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Wednesday, September 30, 2020

Irreverent Twitter Account @RogueShul Tackles the High Holy Days

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Esther D. Kustanowitz
Esther D. Kustanowitz is a Contributing Writer at the Jewish Journal. She previously was the Founding Editor at GrokNation.com. She is an experienced freelance writer and consultant specializing in social media, pop culture, grief and Jewish community conversation. She is frequently sought-after as a source on social media engagement and culture, and is known as a Jewish community social influencer.

If you think that Twitter is all about negativity, Russian bots and generally bad behavior, you’ve probably never heard of @RogueShul, aka, “The Shul Where It Happened,” an account that provides laughs and empathy by and for synagogue employees across the denominational spectrum. No one really knows who is behind the anonymous account, although its authors have previously self-identified as having grown up in the Reform movement. But the tweets speak truths that are all too familiar to anyone who’s worked at or with a synagogue or Jewish organization of any denomination. 

Founded in May 2019, @RogueShul has more than 6,200 followers, and posts that regularly garner double and triple digit likes and retweets. Their readership is wide, ranging from Orthodox to Reform “and beyond,” they write, noting that it includes non-Jewish readers, followers from other countries and people of all genders. The audience — and the targets of their tweets — includes rabbis, laypeople and synagogue administration and staff. “We love them all but our heart is with the admins,” they told the Journal in an email interview.

Many Jewish professionals and synagogue staffers are overworked and underappreciated, especially during the High Holy Days season. The stress can make them feel alone and unsupported, which the RogueShul team called “a rarely acknowledged truth. Absorbing the disappointment of others is heavy lifting and solitary. What RogueShul offers is a space for people to just not feel so alone — and then the community fills that space with their own humor, snark, sadness and joy,” they told the Journal. “Being able to laugh at the craziness when you ‘leave the office’ allows us to put the day in perspective and enjoy the work that really makes a difference. Laughter neutralizes the emotional effects of work that can be draining and lonely, and makes that one difficult encounter not matter so much. That’s not what we set out to do, but it sure has helped us.”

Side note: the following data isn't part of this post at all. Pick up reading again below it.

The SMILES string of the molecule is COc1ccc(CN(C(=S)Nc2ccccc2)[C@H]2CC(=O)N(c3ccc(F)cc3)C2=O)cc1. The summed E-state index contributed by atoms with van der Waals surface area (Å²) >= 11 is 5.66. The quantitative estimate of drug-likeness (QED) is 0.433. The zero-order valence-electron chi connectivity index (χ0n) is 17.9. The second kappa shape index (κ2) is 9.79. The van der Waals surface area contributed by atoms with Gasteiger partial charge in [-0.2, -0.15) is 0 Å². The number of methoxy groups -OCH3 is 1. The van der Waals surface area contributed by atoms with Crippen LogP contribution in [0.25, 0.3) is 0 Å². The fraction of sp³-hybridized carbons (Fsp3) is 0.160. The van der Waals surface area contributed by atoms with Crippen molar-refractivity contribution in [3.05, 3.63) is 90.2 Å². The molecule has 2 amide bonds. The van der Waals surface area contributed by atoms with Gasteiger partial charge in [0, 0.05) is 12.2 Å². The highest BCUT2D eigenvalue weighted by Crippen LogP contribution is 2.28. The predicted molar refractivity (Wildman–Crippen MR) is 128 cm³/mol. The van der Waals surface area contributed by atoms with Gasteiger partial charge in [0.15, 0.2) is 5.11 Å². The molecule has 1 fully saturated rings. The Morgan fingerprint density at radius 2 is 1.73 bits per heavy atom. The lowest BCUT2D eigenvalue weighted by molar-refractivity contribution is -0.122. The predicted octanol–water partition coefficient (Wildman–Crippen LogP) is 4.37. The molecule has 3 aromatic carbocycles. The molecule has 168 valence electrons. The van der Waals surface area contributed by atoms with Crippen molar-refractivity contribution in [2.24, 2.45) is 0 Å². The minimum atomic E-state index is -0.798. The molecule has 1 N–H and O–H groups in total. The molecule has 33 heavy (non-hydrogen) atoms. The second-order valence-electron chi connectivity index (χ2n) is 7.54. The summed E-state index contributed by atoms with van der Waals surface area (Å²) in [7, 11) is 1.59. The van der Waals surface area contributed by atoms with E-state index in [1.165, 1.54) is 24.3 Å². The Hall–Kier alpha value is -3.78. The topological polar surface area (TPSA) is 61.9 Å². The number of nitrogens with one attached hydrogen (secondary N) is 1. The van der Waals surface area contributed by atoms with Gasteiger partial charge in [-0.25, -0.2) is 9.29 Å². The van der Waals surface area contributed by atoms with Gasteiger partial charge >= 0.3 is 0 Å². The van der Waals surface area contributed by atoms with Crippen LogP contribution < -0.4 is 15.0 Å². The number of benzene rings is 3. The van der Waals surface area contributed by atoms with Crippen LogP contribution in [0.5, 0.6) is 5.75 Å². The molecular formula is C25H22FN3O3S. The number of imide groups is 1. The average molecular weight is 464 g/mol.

The decision to remain anonymous was an early one, as the creators (they say they are run by more than one person but “can’t make a minyan”) wanted to create a space to express daily frustrations and have some fun without having their names attached.  

“Now, our RogueShul community doesn’t want to know who we are because the anonymity protects the fun and because it matters that RogueShul is both no one and everyone,” they said. 

The anonymity has probably protected the authors from serious pushback from synagogues and other communal organizations, however, they do report that some readers “forget that it’s parody. But we don’t let it get to us,” they added. “In this field, we’re all a victim of taking ourselves a little too seriously. We call them Shulsplainers, but often a Shulsplainer is just someone who needs a vacation — and we love them, too!” Still, RogueShul’s Twitter profile warns that “Shulsplainers don’t get oneg cookies.”